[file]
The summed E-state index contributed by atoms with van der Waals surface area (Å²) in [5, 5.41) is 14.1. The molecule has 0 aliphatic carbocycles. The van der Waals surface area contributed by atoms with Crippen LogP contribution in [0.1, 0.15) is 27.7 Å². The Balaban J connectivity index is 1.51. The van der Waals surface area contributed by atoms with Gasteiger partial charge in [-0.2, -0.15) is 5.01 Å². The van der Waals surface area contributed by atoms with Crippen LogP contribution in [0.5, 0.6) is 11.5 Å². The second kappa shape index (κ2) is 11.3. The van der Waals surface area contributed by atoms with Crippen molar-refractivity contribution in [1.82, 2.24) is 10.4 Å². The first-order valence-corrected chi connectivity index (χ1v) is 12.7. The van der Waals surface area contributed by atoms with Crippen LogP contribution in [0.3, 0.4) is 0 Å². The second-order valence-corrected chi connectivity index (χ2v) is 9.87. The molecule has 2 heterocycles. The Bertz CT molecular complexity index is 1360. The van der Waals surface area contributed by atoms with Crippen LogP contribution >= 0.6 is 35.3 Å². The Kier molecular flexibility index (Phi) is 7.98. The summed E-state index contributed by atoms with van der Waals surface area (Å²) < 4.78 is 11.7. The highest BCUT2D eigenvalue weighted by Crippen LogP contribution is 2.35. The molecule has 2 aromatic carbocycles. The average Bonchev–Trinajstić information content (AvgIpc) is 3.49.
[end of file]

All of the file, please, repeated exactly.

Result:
The summed E-state index contributed by atoms with van der Waals surface area (Å²) in [5, 5.41) is 14.1. The molecule has 0 aliphatic carbocycles. The van der Waals surface area contributed by atoms with Crippen LogP contribution in [0.1, 0.15) is 27.7 Å². The Balaban J connectivity index is 1.51. The van der Waals surface area contributed by atoms with Gasteiger partial charge in [-0.2, -0.15) is 5.01 Å². The van der Waals surface area contributed by atoms with Crippen LogP contribution in [0.5, 0.6) is 11.5 Å². The second kappa shape index (κ2) is 11.3. The van der Waals surface area contributed by atoms with Crippen molar-refractivity contribution in [1.82, 2.24) is 10.4 Å². The first-order valence-corrected chi connectivity index (χ1v) is 12.7. The van der Waals surface area contributed by atoms with Crippen LogP contribution in [0.3, 0.4) is 0 Å². The second-order valence-corrected chi connectivity index (χ2v) is 9.87. The molecule has 2 heterocycles. The Bertz CT molecular complexity index is 1360. The van der Waals surface area contributed by atoms with Crippen LogP contribution >= 0.6 is 35.3 Å². The Kier molecular flexibility index (Phi) is 7.98. The summed E-state index contributed by atoms with van der Waals surface area (Å²) < 4.78 is 11.7. The highest BCUT2D eigenvalue weighted by Crippen LogP contribution is 2.35. The molecule has 2 aromatic carbocycles. The average Bonchev–Trinajstić information content (AvgIpc) is 3.49.